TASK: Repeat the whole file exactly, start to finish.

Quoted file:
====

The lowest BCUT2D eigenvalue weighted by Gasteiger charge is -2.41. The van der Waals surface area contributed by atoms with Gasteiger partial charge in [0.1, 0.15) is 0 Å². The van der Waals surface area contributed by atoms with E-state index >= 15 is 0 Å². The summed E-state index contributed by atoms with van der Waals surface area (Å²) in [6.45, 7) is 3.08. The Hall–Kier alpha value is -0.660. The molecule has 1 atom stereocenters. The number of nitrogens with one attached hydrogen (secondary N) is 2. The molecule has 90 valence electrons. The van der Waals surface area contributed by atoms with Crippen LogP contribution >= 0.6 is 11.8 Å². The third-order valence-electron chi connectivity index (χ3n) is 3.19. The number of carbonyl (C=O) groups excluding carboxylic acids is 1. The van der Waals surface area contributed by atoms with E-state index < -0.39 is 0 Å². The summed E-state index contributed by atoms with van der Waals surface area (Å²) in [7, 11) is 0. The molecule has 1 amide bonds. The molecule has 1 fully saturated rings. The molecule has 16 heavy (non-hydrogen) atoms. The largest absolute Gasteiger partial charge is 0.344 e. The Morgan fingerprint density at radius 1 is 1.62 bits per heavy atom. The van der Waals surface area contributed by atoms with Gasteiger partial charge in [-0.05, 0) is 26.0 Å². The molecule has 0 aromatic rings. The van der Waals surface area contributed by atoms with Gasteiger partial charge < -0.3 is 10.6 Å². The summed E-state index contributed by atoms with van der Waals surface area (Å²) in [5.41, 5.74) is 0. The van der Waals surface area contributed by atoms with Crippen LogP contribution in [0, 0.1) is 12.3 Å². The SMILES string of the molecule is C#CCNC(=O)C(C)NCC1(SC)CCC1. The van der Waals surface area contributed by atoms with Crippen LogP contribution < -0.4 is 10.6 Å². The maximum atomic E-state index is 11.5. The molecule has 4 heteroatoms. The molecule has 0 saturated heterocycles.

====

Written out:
The lowest BCUT2D eigenvalue weighted by Gasteiger charge is -2.41. The van der Waals surface area contributed by atoms with Gasteiger partial charge in [0.1, 0.15) is 0 Å². The van der Waals surface area contributed by atoms with E-state index >= 15 is 0 Å². The summed E-state index contributed by atoms with van der Waals surface area (Å²) in [6.45, 7) is 3.08. The Hall–Kier alpha value is -0.660. The molecule has 1 atom stereocenters. The number of nitrogens with one attached hydrogen (secondary N) is 2. The molecule has 90 valence electrons. The van der Waals surface area contributed by atoms with Crippen LogP contribution >= 0.6 is 11.8 Å². The third-order valence-electron chi connectivity index (χ3n) is 3.19. The number of carbonyl (C=O) groups excluding carboxylic acids is 1. The van der Waals surface area contributed by atoms with E-state index < -0.39 is 0 Å². The summed E-state index contributed by atoms with van der Waals surface area (Å²) in [7, 11) is 0. The molecule has 1 amide bonds. The molecule has 1 fully saturated rings. The molecule has 16 heavy (non-hydrogen) atoms. The largest absolute Gasteiger partial charge is 0.344 e. The Morgan fingerprint density at radius 1 is 1.62 bits per heavy atom. The van der Waals surface area contributed by atoms with Gasteiger partial charge in [-0.05, 0) is 26.0 Å². The molecule has 0 aromatic rings. The van der Waals surface area contributed by atoms with Gasteiger partial charge < -0.3 is 10.6 Å². The summed E-state index contributed by atoms with van der Waals surface area (Å²) in [5.41, 5.74) is 0. The van der Waals surface area contributed by atoms with Crippen LogP contribution in [0, 0.1) is 12.3 Å². The SMILES string of the molecule is C#CCNC(=O)C(C)NCC1(SC)CCC1. The van der Waals surface area contributed by atoms with Crippen LogP contribution < -0.4 is 10.6 Å². The maximum atomic E-state index is 11.5. The molecule has 4 heteroatoms. The molecule has 0 saturated heterocycles.